Home Hair style Representation of afro hair on the rise in Hollywood

Representation of afro hair on the rise in Hollywood


The stigma of afro hair has plagued the media for decades. The misrepresentation and mischaracterization of afro hair being perceived as scruffy or unkempt – usually on the part of the wider European diaspora – is slowly being dismantled through true-to-life portrayal through film and television.

Caricatures and stereotypes of dark-skinned people have been normalized throughout performance art through elements such as a mockery of body figures and the infamous black face. Hair was often also considered a point of reference.

The obsession with straightening afro hair to somehow reflect the perceived normalcy of stereotypical European hair, as a sort of default setting, has also been scattered throughout the media. Reflecting a time when black people were systematically forced to conform to European standards of beauty in order to succeed, as negative perceptions were mixed with more common black traits.

So much so that to this day there have been debates in educational institutions – especially in Europe and the United States – about whether natural afro hairstyles are considered professional.

Talk to the New York Times
Emmy-winning hairstylist Araxi Lindsey, whose credits include The more they fall, blackishand The Matrix Reloaded said of the case’s history since her debut in the business in 1990: “If they came out for a role, they couldn’t wear their natural hair,” she said. “If you wore your hair in locks or braids, you would be considered an outcast. So there were a lot of women with tight hair and afro texture who wanted these silky smooth wigs and weaves.

Lindsey won an Emmy for her work in hair day, and praised the series for having the courage to portray black women with their natural hair and romantically show that men “can love their women with natural-textured hair, that a young boy can fall in love with a girl with afro-textured hair.” She added: “I can’t wait for it to be normalized that we can wear our natural hair, not wigs and weaves, that we can celebrate the hair that naturally comes out of our scalp.”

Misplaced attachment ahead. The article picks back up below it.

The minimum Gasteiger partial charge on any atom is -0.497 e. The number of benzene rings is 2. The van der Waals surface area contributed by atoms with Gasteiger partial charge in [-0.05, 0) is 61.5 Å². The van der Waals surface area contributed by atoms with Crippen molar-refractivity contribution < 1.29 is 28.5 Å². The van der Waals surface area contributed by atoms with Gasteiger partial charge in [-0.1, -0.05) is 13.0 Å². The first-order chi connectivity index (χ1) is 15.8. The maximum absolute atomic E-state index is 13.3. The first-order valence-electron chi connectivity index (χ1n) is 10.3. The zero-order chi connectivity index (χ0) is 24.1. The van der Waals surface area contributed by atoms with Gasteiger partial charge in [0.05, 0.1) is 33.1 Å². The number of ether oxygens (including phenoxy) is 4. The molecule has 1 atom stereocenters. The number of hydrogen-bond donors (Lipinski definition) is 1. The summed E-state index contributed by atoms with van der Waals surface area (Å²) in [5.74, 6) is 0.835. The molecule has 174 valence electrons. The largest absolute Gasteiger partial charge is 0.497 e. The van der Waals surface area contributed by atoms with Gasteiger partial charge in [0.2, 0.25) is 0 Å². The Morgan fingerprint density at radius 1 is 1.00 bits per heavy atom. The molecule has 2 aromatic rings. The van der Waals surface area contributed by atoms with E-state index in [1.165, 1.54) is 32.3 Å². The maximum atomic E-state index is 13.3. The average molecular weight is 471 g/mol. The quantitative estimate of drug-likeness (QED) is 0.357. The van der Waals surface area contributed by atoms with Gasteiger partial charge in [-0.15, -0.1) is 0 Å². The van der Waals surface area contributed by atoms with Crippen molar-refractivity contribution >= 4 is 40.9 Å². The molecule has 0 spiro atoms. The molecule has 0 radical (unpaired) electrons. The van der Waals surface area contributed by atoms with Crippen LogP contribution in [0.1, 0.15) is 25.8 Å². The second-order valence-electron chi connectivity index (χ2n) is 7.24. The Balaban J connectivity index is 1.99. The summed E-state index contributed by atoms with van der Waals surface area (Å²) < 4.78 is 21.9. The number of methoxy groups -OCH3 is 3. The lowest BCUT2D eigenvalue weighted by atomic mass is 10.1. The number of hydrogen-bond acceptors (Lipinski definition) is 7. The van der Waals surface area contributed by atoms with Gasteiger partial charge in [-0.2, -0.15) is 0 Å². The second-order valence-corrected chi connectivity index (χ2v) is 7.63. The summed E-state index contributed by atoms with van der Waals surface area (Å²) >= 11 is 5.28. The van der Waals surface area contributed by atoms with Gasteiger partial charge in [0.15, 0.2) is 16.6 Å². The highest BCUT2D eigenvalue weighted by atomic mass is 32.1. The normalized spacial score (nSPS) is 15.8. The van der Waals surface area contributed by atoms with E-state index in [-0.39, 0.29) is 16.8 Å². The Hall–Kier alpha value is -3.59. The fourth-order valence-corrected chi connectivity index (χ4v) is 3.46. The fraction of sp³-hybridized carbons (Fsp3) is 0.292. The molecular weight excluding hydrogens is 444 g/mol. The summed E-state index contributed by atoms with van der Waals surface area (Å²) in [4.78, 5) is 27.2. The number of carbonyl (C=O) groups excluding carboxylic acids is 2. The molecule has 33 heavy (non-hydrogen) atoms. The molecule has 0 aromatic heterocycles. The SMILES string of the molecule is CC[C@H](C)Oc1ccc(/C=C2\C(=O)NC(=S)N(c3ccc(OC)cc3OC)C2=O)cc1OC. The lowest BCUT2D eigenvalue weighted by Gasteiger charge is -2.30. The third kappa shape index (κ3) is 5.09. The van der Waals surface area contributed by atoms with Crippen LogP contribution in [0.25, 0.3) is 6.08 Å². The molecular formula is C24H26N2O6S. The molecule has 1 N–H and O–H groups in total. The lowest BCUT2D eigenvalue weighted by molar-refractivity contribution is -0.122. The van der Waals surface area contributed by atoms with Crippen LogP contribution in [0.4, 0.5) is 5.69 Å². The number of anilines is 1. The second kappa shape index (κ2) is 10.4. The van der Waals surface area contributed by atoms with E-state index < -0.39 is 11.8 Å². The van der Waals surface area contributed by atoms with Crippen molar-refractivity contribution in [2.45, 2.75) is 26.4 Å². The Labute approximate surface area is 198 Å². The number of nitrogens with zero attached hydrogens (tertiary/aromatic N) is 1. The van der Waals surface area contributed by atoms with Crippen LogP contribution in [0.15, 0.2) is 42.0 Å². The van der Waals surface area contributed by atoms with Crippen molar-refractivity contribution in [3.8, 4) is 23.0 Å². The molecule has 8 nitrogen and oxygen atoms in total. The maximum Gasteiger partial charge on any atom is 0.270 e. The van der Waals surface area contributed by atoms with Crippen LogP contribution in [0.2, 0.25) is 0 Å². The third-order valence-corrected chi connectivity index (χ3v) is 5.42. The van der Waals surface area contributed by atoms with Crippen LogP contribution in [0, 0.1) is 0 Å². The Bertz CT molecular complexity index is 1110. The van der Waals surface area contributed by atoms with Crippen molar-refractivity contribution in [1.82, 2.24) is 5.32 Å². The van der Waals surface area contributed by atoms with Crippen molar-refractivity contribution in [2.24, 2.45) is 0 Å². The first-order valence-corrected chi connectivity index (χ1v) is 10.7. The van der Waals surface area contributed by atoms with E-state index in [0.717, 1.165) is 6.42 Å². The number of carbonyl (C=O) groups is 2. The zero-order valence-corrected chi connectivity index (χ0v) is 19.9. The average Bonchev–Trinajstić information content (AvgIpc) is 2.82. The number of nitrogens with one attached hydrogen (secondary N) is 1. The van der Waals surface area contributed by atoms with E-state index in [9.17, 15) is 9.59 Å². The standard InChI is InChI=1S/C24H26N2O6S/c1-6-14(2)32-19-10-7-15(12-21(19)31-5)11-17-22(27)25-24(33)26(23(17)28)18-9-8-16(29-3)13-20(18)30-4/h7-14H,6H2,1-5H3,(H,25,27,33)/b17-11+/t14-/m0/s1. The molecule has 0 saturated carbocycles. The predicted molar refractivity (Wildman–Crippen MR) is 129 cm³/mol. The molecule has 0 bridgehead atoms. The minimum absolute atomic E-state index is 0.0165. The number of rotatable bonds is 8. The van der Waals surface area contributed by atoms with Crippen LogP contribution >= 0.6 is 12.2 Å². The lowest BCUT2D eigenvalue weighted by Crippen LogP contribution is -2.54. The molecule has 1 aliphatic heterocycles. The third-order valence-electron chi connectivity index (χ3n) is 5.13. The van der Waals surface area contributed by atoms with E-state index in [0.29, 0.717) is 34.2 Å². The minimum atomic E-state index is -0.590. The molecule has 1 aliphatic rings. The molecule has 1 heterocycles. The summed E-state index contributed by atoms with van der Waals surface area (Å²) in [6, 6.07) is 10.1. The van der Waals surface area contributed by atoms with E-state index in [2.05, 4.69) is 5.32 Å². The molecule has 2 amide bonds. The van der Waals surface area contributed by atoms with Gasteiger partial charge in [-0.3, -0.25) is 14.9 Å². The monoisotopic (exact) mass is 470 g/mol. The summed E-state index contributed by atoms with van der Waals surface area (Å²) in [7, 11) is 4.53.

This perception of default beauty standards, looks and character has plagued Hollywood since its inception. The 90s and 2000s were forged with the idea that generally films with black leads couldn’t sell, with Will Smith, Denzel Washington, Wesley Snipes and Morgan Freeman managing to turn the tide of the thought process.

Even with that, many actors frequently complained and lamented that the makeup departments struggled to cater to their skin tones, with the department’s products generally being aimed at lighter-skinned people, coupled with a lack of training on matching specific tones with certain colors.

As the late tens and twenties have passed, some producers, cast, and crew have actively worked to improve society’s understanding through widespread portrayal, hair is a big part of it.

Movies such as Black Panther, the more they fall, King Richardand Coming 2 America, recently introduced a variety of natural Afro hairstyles, well-known throughout the African diaspora, to a global audience. These movies have not only been critically acclaimed but have also been hugely successful at the box office.

From a societal perspective, AJ Asmar, who opened Hair Queen Beauty across the United States, noticed a definite positive change.

“I have six locations in Mississippi, Louisiana and Alabama. I generate over $15 million in revenue each year and currently employ 80 people in my business. I haven’t seen this much pressure to women exposing their natural afro hair so far.

Asmar added: “From 2015 the environment was different with afro hair, wigs and weaves were much more common than they are now. We have noticed that products intended to nourish afro hair have become very popular, more than they used to be at the very least. I think Hollywood, television and film have a lot to do with it. People end up gravitating to what they see. They see themselves in the characters and attitudes they witness. Much of this happens on screen and through social media.

On how society at large has viewed and portrayed Afro hair over the years, Asmar said there is still work to be done.

“It is important that we eliminate the prejudice towards diverse hair. It’s completely ridiculous,” he said, “We’re not all the same, we should be celebrating our differences rather than forcing people to conform to what makes our society historically have this weird sense of comfort. .”

He concluded: “I am Palestinian and I have witnessed the gradual change in this sector over the years. I’m 100% about catering to people from all walks of life, rather than just focusing on Euro-centric hair.

“It’s great to see a positive change in the perception of afro hair.”

In addition to pushing for change, Asmar has also just launched the Retail University Training Technology to help people along their retail development journey. The virtual and interactive platform offers short videos accessible by phone, laptop or iPad. The program sends daily reports via text or email so business owners can hold their staff accountable and move them forward in areas such as sales and management.

In television and film, we consciously and unconsciously influence society through the portrayal of features, characters, and storylines. Portraying a certain look or hairstyle as negative or demeaning has been shown to have a direct impact on western society in particular. Factual over-policing, banking bias, and increasing abuse are all relative by-products of a lack of representation.

We have a responsibility to educate the public about the whole world through diverse stories and people, to help grow mutual understanding and prosperity. Representing cultures that are not of European origin then becomes no longer a matter of choice, but a responsibility.